The story of Evidence Based Compliance

How do you design financial products that delight customers and keep the Financial Regulator happy? That’s the challenge that our financial services clients are facing. This blog tells how we’ve devised an innovative new process to help them thrive in this tough Regulatory environment.

Evidence Based Compliance is the product methodology we’ve developed over the past four years, even though for three of those we didn’t realise we were doing it! As we’ve worked deeper and deeper in the financial sector we’ve naturally become exposed to the different ways that regulatory risk is managed in organisations. And we’ve developed ways of working with compliance teams and compliance officers to help manage that risk.

Here’s the backstory - the Eureka moments that have shaped cxpartners’ innovative approach to financial product development.

1. Apply good user-centred, iterative, collaborative design practice

Being experienced Experience Design people we know that it’s smart to involve everyone who has a stake in the outcome of a project or knowledge that could contribute to better outcomes as early as possible. But that wasn’t the way most of our clients worked. They often held compliance teams at arm’s length, submitting things for approval late in the process, resulting in disappointment and difficulty all around. So we explored ways to engage the compliance team early and to not over-refine our design solutions until everyone agreed we were on the right track.

We built the first foundation over a two-year programme of work with a major high street bank. We got compliance in the room early and sprinted ahead with sketchy full journeys that were changeable, and we tested them with customers - that way we didn’t waste time, and we didn’t commit to difficult-to-change detail too quickly. We tested for the outcomes that the FCA and compliance and the customer needed to see and we learned to use iterative testing cycles to halt versions that didn’t deliver and back up, before moving off in a different direction. This is good practice in most design, but imperative to designing in regulated environments.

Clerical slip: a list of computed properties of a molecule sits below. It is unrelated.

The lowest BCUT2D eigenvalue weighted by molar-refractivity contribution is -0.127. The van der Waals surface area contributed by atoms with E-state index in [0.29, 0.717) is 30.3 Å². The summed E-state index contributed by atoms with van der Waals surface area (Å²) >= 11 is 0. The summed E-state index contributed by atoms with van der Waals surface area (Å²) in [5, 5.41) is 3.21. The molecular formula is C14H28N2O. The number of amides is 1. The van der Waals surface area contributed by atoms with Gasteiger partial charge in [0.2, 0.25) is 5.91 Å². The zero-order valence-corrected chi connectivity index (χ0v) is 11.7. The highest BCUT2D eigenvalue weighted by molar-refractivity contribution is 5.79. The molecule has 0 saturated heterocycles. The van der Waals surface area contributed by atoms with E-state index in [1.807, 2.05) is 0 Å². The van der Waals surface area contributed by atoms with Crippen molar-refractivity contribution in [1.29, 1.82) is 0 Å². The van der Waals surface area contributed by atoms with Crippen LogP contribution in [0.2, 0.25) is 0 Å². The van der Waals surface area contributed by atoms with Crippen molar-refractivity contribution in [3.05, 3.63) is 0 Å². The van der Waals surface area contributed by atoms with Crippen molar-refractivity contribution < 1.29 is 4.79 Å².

Working with a virtual network operator who wanted to innovate from their core proposition to embrace the opportunities provided by payment regulation PSD2, we discovered that they knew less about PSD2 than we did. So, we needed to be the regulatory experts as well as designers, and we quickly got across the detail of the relevant parts of the regulation. We loved doing this and in doing it we learned that regulation is just another design constraint, shaping the solution space.

“Regulation is just another design constraint, shaping the solution space.”

2. Understand the need for deep regulatory expertise

But understanding the regulation isn’t enough, it's important to embed these design constraints within the design process in a way that makes sense. To achieve this we translated the regulatory material into experience design outcomes (or acceptance criteria) that we could test with real customers.